Catch-and-Release Evangelism

Lori 2016Do you know people who spread the gospel for sport?

I’ve been guilty of this.

Practicing a sort of catch and release mentality in the process of fishing for men. A process whereby one snags a live one, reels it in, weighs it, adds it to the tally, but then tosses it back. The soul valued only for the mark on the catch column, a bragging right, a blog post, a testimony meant to direct the spotlight toward the apostle-for-sport.

Stories emerging on Planned Parenthood repel us, as well they should. Human beings are not stock inventory for body parts but neither are they collections of souls to mount like trophies on the walls of the fellowship hall or register like the number of burgers served on the golden arches of your local church.

A baby Christian soul needs a warm place to hide, a refuge in which to mature, a sanctuary where they can develop until God determines the time for them to cut the cord. Even then, he or she needs guidance, direction, milky servings of Biblical truth, tending, educating, and lots of love as they fall down repeatedly taking their first steps.

God surrounded us by things that grow – flowers, trees, vegetables, chickens, children – to demonstrate the process so we wouldn’t miss the point

And yet, we blind ourselves, don’t we, whenever we glimpse a process that might require work, diligence, discipline, persistence, patience, or steadfast love. Fishing for men is such a task.

Serious fishers of men don’t drop their line into the waters unless they’re prepared to commit, unless their ready


for the long haul. They know it’s work but for them, there’s nowhere else to be but out on the waters fishing with their Father.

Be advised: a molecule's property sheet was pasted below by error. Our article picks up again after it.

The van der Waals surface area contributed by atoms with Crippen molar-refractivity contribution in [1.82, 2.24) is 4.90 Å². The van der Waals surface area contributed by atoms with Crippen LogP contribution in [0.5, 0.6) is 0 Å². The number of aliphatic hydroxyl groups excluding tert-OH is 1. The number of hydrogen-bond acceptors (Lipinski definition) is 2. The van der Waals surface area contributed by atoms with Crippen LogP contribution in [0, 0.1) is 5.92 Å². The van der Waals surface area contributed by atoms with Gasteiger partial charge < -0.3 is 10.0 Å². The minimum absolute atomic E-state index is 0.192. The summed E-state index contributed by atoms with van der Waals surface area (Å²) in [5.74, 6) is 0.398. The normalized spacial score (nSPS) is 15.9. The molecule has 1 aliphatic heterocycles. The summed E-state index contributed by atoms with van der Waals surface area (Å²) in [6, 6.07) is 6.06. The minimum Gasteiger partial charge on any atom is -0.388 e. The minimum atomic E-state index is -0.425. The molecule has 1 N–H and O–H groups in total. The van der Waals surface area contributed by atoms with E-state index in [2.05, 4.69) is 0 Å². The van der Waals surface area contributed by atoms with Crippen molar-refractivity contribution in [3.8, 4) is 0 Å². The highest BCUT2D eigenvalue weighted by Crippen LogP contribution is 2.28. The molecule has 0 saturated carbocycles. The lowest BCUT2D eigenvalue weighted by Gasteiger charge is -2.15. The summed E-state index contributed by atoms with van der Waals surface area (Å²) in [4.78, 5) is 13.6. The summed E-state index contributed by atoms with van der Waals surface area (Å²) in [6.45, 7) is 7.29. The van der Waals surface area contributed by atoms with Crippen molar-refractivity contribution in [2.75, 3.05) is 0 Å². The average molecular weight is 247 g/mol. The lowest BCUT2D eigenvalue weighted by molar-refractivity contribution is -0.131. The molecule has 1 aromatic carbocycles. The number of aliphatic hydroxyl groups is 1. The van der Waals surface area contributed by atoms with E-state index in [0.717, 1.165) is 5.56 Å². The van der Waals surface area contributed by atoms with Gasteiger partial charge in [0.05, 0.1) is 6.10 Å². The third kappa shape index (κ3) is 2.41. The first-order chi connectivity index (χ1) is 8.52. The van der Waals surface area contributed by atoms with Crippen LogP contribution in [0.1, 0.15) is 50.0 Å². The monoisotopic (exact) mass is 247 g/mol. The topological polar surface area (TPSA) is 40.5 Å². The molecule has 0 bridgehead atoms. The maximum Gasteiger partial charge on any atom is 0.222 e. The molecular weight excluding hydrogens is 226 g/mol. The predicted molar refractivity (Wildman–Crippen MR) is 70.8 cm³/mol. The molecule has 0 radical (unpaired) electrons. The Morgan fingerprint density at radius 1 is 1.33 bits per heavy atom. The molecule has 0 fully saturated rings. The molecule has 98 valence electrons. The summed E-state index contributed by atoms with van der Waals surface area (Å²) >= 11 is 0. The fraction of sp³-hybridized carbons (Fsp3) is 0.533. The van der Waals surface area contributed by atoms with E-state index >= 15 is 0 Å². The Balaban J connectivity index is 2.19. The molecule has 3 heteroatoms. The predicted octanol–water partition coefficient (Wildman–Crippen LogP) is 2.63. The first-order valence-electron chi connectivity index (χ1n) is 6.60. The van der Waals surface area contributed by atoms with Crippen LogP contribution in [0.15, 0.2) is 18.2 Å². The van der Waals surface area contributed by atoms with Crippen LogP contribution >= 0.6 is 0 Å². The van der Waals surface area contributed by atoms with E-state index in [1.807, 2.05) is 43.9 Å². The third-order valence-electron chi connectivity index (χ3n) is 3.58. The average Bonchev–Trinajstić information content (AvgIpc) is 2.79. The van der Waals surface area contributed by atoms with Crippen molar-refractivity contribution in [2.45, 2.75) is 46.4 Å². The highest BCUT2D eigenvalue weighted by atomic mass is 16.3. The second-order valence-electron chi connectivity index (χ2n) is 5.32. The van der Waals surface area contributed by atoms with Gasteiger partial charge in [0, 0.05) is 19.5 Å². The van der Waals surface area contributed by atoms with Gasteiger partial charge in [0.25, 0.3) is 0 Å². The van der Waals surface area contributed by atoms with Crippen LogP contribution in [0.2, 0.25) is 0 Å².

Catch-and-release, that’s something for the sportsman, the weekend camper, the child at play. Fishers of men know a soul deserves more even if it means their numbers do not impress. Fishers of men aren’t gauging your reaction to their tally, they’re listening to the wind, watching the sky, and waiting, waiting, waiting for the first gentle tug.

This isn’t, to them, a game. This is survival. This is the calling. This is their Father’s business and they are on board. To them this is no sport but they are the ones to whom He reveals the true adventure.

Some went down to the sea in ships, doing business on the great waters; they saw the deeds of the Lord, his wondrous works in the deep. For he commanded and raised the stormy wind, which lifted up the waves of the sea. They mounted up to heaven; they went down to the depths; their courage melted away in their evil plight; they reeled and staggered like drunken men and were at their wits’ end. Then they cried to the Lord in their trouble, and he delivered them from their distress. He made the storm be still, and the waves of the sea were hushed. Then they were glad that the waters were quiet, and he brought them to their desired haven. Let them thank the Lord for his steadfast love, for his wondrous works to the children of man! Let them extol him in the congregation of the people, and praise him in the assembly of the elders.” Psalm 107 23-32 (ESV)

Do you hear His call to be fishers of men? Are you in it for the long haul, loved ones? He doesn’t do catch-and-release or we’d all still be adrift, wouldn’t we?

We all have our part to play in the work. Some plant seeds while others tend and still others, reap the harvest. But we must always remember a soul is a soul, not a number, not a project, not a notch on our belts. Souls, like children, need care and feeding to grow up properly in a world committed to their demise. Catch-and-release works with fish but never with souls.

What form of evangelism are you practicing?

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